Snap elections will be held in November after government failed to form coalition.
Turkish Prime Minister Ahmet Davutoglu will on Friday submit for presidential approval a list detailing the provisional cabinet, which will run Turkey until new elections in November.
The meeting between Davutoglu and President Recep Tayyip Erdogan will take place at 1530 GMT, a press aide from premier’s office told AFP, indicating a 45 minute delay from the time initially indicated.
Erdogan called new elections after Davutoglu, whose ruling Justice and Development Party (AKP) lost its overall majority in parliament in June polls, failed to form a coalition government with the opposition. He appointed Davutoglu to form an interim “election government” which according to the constitution must be made up of all parties represented in parliament.
It is the first time in modern Turkish history that post-election talks on forming a coalition government have failed.
“We are talking about a provisional government. It’s entirely Mr. Prime Minister’s own discretion,” Deputy Prime Minister Numan Kurtulmus told private NTV television. “The cabinet must be formed by tomorrow [Saturday] at the latest according to the law,” he said.
The AKP, which hopes to regain its overall majority in the Nov. 1 elections, will have 11 ministries in the new government, the second-placed Republican People’s Party (CHP) will hold five, and the Nationalist Movement Party (MHP) and the pro-Kurdish Peoples’ Democratic Party (HDP) three apiece. It is the first time that members of a pro-Kurdish party will occupy cabinet positions.
The opposition parties have refused to take part in the interim government, making the HDP, which the government accuses of being a political front for the outlawed Kurdistan Workers’ Party (PKK), the AKP’s major partner in the new cabinet. HDP co-leader Selahattin Demirtas has said his party will take part in the caretaker cabinet.
“The ministries are not the AK Party’s registered property. Why shall we leave to them? We will sit in those ministerial seats,” he was quoted by local media as saying.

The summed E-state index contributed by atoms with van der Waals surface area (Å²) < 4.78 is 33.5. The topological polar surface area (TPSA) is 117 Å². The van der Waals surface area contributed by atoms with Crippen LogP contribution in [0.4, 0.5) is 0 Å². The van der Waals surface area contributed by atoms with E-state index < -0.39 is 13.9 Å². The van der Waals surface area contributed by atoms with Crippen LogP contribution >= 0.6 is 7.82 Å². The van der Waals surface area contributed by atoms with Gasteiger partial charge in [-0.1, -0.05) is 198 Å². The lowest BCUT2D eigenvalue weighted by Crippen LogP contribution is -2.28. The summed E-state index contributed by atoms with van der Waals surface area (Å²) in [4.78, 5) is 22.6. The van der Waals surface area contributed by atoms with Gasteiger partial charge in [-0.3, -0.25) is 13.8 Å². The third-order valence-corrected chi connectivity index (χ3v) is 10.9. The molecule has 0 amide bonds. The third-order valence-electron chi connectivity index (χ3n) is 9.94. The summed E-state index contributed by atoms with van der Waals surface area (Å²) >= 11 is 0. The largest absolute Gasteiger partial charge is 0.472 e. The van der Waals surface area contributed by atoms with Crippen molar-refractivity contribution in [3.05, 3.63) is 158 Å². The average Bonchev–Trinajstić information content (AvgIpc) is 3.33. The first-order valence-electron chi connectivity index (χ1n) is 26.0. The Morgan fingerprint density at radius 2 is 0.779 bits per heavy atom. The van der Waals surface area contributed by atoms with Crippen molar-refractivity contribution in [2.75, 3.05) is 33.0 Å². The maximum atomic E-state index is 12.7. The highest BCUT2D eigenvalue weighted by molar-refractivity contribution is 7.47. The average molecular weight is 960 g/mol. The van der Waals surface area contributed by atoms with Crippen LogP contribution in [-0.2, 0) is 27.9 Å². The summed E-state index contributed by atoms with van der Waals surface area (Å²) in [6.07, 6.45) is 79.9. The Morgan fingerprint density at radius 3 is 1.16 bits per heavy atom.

In a deviation from the party line, MHP lawmaker Tugrul Turkes, son of party founder Alparslan Turkes, accepted the invitation to join the cabinet in a move denounced by the faction’s leadership.
Speaking to his party’s provincial heads, Davutoglu said: “We will work just like a four-year government as we are heading toward Nov. 1.” And he accused the opposition parties of pushing his party into HDP’s embrace for political reasons.
The election comes at a time of escalating violence between Turkish security forces and Kurdish militants, which has for now killed off hopes of resolving the three-decade insurgency.
Erdogan on Wednesday urged voters to choose “stability” in the November—in a clear message to vote for the AKP thereby avoiding the instability caused by shaky coalition governments that marred Turkish politics before the party came to power in 2002. But Fitch Ratings warned on Friday that new elections may “prolong rather than end the political uncertainty” that is overshadowing Turkey’s domestic and external policy challenges.
The breakdown of peace process with the PKK and offensive against Islamic State militants in Syria could be “negative for the sovereign risk profile in the medium term” if there were an escalation of violence within Turkey, or if were drawn into a protracted regional conflict, it said.
Commentators say new elections are unlikely to yield a result which very different from the outcome in June. “More of the same, it appears,” Inan Demir, chief economist at Istanbul-based Finansbank, wrote in an email. “Based on the currently available information, seat distribution in the next parliament is unlikely to be very different and AKP is likely to fall short of absolute majority, again.”